The estimated date of HIV-1 infection (EDI) was calculated as follows : 10 days before the sample collection date when the sample had a positive HIV-1 RNA level and negative p24 antigen and HIV-1 serology; 14 days before a positive p24 antigen test (with or without a positive HIV-1 RNA level); or the mid-point between a previously negative and subsequently positive HIV-1 serologic test, in the absence of either a positive HIV-1 RNA level or p24 antigen test. When volunteers had a positive p24 antigen test, or documented HIV-1 seroconversion, they were invited to enrol in an acute HIV-1 infection study with frequent blood sample collection for HIV-1 plasma viral load (PVL) and CD4 T-cell assessments in the first 3 months following EDI and quarterly collections from 3 months up to 2 years after EDI.
Gonococcal infection was defined as the detection of Gram-negative, intracellular diplococci consistent with N. gonorrhoeae in urethral or rectal secretions , and recent gonorrhoea as urethral or rectal gonococcal infection within a 6-month window .
Prevalent syphilis infection was diagnosed by a positive rapid plasma reagin (RPR) titre confirmed by Treponema pallidum haemagglutination assay (TPHA). Incident syphilis was defined as a four-fold increase in RPR titre confirmed by TPHA. Serological testing for herpes simplex virus 2 (HSV-2) was performed on archived samples (HerpeSelect-2; Focus Diagnostics, Cypress, California, USA) as described elsewhere . Briefly, all participants had their enrolment plasma sample screened for HSV-2 antibodies. Volunteers who had a negative HSV-2 serology at enrolment had their last follow-up sample tested to define HSV-2 serostatus at the end of the study. For participants who were HSV-2-seropositive at their last visit, intervening samples were tested to determine seroconversion timing. For those participants who seroconverted for both HSV-2 and HIV-1, timing of HSV-2 seroconversion was confirmed using western blot testing . HSV-2 serostatus for each participant was defined as seronegative, prevalent at enrolment, or incident during follow-up.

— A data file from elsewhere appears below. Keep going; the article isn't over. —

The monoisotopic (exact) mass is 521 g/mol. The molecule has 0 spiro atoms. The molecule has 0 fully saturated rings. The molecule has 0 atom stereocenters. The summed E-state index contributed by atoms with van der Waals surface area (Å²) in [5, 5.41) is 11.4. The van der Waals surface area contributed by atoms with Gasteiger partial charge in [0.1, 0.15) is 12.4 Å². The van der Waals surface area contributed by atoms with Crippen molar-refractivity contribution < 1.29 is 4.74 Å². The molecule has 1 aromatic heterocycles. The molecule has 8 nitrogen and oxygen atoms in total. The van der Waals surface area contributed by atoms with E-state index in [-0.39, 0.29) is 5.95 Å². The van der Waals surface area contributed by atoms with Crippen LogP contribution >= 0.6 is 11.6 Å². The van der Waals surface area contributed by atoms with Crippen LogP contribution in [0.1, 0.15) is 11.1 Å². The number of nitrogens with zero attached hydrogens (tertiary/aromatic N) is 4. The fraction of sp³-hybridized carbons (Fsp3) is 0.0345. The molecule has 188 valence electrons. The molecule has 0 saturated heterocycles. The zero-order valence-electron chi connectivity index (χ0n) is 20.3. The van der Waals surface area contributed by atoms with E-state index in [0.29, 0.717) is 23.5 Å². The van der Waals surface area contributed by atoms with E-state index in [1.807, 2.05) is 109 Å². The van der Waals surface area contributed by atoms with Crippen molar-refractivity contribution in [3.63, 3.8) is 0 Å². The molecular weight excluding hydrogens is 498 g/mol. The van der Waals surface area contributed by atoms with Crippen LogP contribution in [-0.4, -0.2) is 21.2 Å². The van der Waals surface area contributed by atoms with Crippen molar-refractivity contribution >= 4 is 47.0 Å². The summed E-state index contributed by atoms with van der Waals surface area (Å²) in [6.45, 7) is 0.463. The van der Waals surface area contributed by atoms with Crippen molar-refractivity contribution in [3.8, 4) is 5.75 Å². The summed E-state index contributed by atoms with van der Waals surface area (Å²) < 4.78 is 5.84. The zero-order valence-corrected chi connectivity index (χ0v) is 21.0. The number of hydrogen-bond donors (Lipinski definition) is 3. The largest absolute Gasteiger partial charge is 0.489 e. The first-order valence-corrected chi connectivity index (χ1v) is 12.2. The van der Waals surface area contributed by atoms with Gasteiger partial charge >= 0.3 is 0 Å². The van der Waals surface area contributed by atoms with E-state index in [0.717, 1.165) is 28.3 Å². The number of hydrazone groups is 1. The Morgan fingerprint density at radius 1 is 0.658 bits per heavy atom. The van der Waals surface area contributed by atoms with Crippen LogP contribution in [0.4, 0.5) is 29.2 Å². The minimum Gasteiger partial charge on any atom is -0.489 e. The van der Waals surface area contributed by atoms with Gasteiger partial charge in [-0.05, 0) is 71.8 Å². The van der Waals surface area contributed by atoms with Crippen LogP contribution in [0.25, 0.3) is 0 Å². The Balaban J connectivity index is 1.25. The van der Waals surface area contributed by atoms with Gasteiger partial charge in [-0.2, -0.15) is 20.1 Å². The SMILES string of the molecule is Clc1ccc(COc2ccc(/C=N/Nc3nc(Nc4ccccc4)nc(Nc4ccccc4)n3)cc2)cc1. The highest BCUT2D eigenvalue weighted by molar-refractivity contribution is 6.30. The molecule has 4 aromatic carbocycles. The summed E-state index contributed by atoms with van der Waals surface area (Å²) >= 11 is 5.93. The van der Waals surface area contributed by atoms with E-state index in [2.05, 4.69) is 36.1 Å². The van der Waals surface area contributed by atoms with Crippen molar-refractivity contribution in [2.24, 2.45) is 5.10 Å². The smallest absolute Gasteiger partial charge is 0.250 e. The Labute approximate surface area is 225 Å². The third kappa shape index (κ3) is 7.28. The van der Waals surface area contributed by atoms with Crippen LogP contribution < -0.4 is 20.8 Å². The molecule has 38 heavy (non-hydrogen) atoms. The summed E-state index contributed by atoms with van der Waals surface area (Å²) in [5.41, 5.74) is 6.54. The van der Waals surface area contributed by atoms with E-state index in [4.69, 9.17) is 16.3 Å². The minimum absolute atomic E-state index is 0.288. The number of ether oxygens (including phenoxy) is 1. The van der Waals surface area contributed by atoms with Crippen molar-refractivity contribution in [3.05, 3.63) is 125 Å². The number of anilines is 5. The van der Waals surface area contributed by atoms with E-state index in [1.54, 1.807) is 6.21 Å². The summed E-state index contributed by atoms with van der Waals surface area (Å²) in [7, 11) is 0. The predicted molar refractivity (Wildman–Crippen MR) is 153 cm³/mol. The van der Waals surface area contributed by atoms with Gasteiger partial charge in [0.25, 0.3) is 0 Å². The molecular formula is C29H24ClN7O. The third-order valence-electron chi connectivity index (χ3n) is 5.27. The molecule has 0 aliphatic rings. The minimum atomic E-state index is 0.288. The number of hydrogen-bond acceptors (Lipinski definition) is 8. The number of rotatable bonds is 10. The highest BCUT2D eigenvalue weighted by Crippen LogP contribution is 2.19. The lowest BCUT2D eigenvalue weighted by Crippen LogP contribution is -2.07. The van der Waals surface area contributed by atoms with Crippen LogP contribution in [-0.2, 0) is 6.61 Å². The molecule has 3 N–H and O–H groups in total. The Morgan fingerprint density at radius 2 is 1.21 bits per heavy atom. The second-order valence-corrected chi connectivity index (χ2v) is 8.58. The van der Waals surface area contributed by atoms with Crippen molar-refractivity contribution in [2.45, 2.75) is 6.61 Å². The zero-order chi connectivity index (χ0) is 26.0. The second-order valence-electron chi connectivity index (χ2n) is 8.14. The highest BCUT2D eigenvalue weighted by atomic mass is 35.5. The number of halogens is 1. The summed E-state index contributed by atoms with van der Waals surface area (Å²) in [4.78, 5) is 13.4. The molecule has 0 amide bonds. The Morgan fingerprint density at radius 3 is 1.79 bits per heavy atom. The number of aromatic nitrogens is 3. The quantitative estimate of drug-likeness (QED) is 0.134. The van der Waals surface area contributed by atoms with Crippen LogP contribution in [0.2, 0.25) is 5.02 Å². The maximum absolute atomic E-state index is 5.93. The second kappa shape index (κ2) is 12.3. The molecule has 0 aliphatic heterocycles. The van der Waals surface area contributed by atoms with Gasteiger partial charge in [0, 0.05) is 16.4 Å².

Data management and analysis
Questionnaire, clinical, and laboratory data were entered into a secure database. Individual and aggregate data were subjected to routine accuracy checks by research staff and periodic review by study monitors. Data cleaning, recoding, and analysis were conducted using Stata version 11 (StataCorp, College Station, Texas, USA).
Sociodemographic data were collected at enrolment. At each visit, men were asked to report whether they had been sexually active with men, women, or both. As in our previous work , this variable was aggregated across all study visits and used to classify MSM into two risk groups for analysis: men reporting sex with men exclusively (MSME), and men reporting sex with both men and women (MSMW). Reported sexual intercourse and condom use in the week before each visit were used to define three outcomes: ‘abstinent’ in which sexual activity was not reported, ‘100% condom use’ in which sexual activity occurred and condoms were used for all reported sex acts (defined as either vaginal or anal intercourse), and ‘unprotected’ in which sexual activity occurred but condoms were not used for all sex acts . Other time-dependent sexual risk behaviour variables recorded at each visit included receipt of payment for sex, payment for sex, participation in group sex (defined as sex with more than one person at the same time), anal intercourse (whether receptive or insertive), and rape. Oral sex was not assessed. Nonsexual behaviour variables included use of alcohol (in month prior to visit) and use of intravenous drugs since the last visit. Iatrogenic exposure to HIV-1 was based on any medical injection or blood transfusion since the last visit.